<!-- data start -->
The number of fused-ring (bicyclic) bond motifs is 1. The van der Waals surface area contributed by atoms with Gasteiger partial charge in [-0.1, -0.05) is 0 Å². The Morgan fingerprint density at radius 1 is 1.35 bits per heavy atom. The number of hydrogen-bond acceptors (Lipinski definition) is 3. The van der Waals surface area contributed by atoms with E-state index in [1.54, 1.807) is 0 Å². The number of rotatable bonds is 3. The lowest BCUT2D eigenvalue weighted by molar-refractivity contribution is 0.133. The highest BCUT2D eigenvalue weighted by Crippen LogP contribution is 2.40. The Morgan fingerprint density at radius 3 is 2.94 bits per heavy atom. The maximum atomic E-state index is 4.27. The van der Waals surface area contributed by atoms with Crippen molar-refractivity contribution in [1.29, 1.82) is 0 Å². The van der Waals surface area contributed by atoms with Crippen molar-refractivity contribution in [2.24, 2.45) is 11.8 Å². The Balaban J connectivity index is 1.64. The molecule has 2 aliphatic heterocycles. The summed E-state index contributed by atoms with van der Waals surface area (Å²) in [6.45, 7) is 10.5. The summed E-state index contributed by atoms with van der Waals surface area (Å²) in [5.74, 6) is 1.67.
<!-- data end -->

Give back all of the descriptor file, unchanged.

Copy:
The number of fused-ring (bicyclic) bond motifs is 1. The van der Waals surface area contributed by atoms with Gasteiger partial charge in [-0.1, -0.05) is 0 Å². The Morgan fingerprint density at radius 1 is 1.35 bits per heavy atom. The number of hydrogen-bond acceptors (Lipinski definition) is 3. The van der Waals surface area contributed by atoms with E-state index in [1.54, 1.807) is 0 Å². The number of rotatable bonds is 3. The lowest BCUT2D eigenvalue weighted by molar-refractivity contribution is 0.133. The highest BCUT2D eigenvalue weighted by Crippen LogP contribution is 2.40. The Morgan fingerprint density at radius 3 is 2.94 bits per heavy atom. The maximum atomic E-state index is 4.27. The van der Waals surface area contributed by atoms with Crippen molar-refractivity contribution in [1.29, 1.82) is 0 Å². The van der Waals surface area contributed by atoms with Crippen molar-refractivity contribution in [2.24, 2.45) is 11.8 Å². The Balaban J connectivity index is 1.64. The molecule has 2 aliphatic heterocycles. The summed E-state index contributed by atoms with van der Waals surface area (Å²) in [6.45, 7) is 10.5. The summed E-state index contributed by atoms with van der Waals surface area (Å²) in [5.74, 6) is 1.67.